When reading job search blogs, it’s easy to think that employers are no longer using resumes; that resumes are being replaced by platforms such as LinkedIn and Applicant Tracking Systems. So, do job seekers still need resumes?
The Benefits of Resumes
Employers tend to regard your resume as a simple and clear summary of your most important skills and experience. They assume that more information will be available about you on sites such as LinkedIn. So think of your resume as a brochure, a self-promotional tool. It should be brief (no more than two pages) and written in concise, formal language (without first person pronouns).
It’s expected. The majority of employers still ask for resumes to be sent via email or uploaded to the company’s web site even when using LinkedIn to promote job openings.
Resumes are easily shared. Potential employers can read your resume on a computer screen, email it to colleagues and hiring managers, and print it out to refer to at a later point in time.
Resumes are adaptable. Job seekers can tailor their resume to highlight those qualifications that best match the employer’s needs. Update your profile summary and work history using keywords found in the job posting. This will increase your chances of getting your resume past any Applicant Tracking System and get it in front of the hiring manager.
The Benefits of LinkedIn
A LinkedIn profile is quite different. It is a living, dynamic record of you and your career. LinkedIn provides you with a chance to tell your story using a range of media such as text, slideshows, photos, work samples, websites and video.
The summary portion of your profile is an opportunity to introduce yourself, explain your history and let potential employers know what makes you unique. It can be less formal than a resume profile — just make sure that the tone is appropriate for your industry.
LinkedIn allows for longer, more detailed work history than the standard 10 year span of a resume. If you have worthwhile professional experience that goes back more than 10 years, share it on LinkedIn.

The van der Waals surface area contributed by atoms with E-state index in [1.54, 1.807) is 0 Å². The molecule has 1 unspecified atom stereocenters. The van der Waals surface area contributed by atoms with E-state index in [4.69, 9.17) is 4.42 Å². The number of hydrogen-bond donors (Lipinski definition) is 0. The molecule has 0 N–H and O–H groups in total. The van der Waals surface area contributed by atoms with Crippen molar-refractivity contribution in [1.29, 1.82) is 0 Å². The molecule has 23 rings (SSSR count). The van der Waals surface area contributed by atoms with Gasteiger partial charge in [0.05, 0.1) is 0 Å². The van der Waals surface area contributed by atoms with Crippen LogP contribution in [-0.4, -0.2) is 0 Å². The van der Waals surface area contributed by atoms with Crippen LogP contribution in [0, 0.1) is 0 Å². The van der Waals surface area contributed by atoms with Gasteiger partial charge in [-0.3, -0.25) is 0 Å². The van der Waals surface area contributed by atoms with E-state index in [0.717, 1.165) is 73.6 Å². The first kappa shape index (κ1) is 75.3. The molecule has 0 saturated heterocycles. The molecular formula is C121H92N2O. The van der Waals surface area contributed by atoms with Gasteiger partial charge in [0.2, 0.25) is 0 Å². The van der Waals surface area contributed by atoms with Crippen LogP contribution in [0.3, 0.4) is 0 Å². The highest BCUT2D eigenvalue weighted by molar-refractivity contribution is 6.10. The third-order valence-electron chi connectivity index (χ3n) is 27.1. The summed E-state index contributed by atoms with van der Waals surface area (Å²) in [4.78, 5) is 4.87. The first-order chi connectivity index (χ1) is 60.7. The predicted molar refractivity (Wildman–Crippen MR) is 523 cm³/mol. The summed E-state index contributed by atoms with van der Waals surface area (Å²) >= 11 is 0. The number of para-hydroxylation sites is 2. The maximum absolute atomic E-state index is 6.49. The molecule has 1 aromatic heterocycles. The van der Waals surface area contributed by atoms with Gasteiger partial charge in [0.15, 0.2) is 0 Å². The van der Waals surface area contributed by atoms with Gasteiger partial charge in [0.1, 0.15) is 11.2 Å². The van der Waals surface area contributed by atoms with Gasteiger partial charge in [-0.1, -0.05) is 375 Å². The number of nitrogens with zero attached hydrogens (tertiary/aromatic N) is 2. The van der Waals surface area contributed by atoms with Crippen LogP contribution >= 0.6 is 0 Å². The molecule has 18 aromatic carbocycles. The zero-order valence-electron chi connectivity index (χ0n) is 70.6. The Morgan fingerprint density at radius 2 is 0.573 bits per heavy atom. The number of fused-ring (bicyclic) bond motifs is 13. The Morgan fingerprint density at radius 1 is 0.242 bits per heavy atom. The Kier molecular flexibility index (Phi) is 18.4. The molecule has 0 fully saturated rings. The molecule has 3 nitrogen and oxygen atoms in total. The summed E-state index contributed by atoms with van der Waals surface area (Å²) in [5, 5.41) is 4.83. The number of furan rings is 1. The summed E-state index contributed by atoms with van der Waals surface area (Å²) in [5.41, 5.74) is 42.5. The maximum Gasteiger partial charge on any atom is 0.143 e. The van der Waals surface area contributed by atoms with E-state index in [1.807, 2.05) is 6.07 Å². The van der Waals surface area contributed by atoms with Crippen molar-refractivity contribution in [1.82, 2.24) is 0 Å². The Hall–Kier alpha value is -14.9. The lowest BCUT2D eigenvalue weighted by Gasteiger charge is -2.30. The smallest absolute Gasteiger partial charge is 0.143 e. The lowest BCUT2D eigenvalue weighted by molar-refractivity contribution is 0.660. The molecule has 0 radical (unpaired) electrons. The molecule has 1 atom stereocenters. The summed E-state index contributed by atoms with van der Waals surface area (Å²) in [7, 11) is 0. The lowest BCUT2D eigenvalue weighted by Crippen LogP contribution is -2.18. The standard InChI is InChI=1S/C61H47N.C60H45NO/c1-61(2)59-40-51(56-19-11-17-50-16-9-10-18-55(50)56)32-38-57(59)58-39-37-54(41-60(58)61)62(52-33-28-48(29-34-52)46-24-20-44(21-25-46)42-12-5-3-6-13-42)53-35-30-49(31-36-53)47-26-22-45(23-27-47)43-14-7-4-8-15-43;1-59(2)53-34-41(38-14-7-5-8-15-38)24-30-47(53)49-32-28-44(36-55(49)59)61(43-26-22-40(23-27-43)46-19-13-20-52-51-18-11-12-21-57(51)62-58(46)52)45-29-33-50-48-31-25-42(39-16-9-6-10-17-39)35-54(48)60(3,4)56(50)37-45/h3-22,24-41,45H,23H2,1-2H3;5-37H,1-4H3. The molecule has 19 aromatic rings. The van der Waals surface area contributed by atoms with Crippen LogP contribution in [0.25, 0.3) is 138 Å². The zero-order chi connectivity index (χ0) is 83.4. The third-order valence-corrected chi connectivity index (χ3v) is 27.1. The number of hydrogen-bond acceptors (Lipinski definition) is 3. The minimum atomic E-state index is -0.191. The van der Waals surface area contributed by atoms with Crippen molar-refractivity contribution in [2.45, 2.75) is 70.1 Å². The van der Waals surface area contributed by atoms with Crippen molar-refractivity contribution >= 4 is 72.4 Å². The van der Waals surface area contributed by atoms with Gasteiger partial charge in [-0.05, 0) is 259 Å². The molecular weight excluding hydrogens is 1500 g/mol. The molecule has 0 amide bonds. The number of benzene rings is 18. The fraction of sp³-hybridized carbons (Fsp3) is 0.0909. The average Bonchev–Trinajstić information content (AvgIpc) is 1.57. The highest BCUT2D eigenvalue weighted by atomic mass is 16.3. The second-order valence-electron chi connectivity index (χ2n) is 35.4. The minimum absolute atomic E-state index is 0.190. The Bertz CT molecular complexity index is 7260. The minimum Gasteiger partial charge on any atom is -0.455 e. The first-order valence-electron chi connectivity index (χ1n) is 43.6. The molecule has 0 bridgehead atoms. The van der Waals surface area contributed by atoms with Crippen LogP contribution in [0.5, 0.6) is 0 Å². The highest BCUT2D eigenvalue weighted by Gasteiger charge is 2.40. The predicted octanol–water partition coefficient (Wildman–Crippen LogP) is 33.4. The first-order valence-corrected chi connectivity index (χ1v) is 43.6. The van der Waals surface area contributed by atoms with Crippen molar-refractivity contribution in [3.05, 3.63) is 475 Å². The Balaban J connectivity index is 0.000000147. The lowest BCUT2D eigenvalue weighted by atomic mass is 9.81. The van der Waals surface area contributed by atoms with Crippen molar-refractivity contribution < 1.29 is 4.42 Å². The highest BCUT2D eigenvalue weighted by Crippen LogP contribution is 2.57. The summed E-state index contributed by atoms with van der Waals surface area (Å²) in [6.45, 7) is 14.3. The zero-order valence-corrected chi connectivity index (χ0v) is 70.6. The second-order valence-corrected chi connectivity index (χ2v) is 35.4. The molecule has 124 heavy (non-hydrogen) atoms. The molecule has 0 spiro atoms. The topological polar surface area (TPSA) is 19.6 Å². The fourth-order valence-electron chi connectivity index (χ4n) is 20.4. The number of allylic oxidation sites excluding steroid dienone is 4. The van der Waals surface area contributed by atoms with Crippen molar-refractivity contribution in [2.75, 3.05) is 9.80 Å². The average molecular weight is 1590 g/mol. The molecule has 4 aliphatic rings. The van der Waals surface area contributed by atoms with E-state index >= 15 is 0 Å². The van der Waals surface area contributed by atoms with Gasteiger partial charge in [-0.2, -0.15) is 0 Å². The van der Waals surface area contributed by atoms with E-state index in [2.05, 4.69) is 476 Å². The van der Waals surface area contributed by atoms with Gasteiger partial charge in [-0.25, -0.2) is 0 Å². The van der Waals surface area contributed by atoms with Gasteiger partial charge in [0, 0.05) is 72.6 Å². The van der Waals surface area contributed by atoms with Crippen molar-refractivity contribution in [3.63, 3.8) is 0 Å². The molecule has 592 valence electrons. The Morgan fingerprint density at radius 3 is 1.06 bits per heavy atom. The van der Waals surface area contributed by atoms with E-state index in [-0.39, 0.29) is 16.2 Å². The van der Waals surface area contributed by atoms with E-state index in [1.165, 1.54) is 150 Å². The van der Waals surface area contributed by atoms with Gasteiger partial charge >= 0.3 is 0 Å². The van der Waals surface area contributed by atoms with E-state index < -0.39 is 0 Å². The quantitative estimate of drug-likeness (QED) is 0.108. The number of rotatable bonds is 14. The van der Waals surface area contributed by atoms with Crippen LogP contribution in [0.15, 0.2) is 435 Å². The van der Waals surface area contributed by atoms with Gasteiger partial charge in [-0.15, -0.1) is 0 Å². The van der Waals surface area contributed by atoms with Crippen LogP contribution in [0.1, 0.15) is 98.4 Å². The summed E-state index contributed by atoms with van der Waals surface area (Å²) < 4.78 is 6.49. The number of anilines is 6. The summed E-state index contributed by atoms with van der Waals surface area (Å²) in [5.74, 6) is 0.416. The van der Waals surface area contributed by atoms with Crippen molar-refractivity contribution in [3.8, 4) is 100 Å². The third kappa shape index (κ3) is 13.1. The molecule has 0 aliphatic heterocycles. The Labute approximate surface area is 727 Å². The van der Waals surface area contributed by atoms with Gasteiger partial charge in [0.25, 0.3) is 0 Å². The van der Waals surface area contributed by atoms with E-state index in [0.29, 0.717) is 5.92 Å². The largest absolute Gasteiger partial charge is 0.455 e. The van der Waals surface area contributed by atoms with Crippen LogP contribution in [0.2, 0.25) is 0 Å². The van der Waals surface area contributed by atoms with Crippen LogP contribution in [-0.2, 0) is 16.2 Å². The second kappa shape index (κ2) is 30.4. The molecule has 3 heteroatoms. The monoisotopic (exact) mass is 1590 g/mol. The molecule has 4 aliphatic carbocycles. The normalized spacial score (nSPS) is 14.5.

It’s popular. We know from surveys conducted that 87% of recruiters regularly use LinkedIn to review potential candidates.
It is a secure way of sharing information. Resumes typically include your email address, phone number and street address, whereas LinkedIn does not require you to share such information without your permission.
Unlike a resume, LinkedIn provides space to list your interests. Choose what you share carefully. Consider listing interests that relevant to your industry and reflect the values and culture of the companies you are engaging with.
The goal of LinkedIn is to make you stand out to employers as not just well-qualified, but as an interesting, accomplished and impressive person.
And the Winner is…
It’s a tie! Resumes and LinkedIn serve very different purposes. Resumes function best as internal documents that employers and hiring managers will use to determine if you have the right qualifications for the position you applied for. Whereas LinkedIn is a promotional tool that job seekers can use to market their personalities and highlight experience and skills that traditional resumes don’t allow.
Tip: As a job seeker sending out resumes to potential employers, make sure that your LinkedIn profile reveals something new about you. You want them to be impressed by who you are and your personality, as well as your expertise and professional background.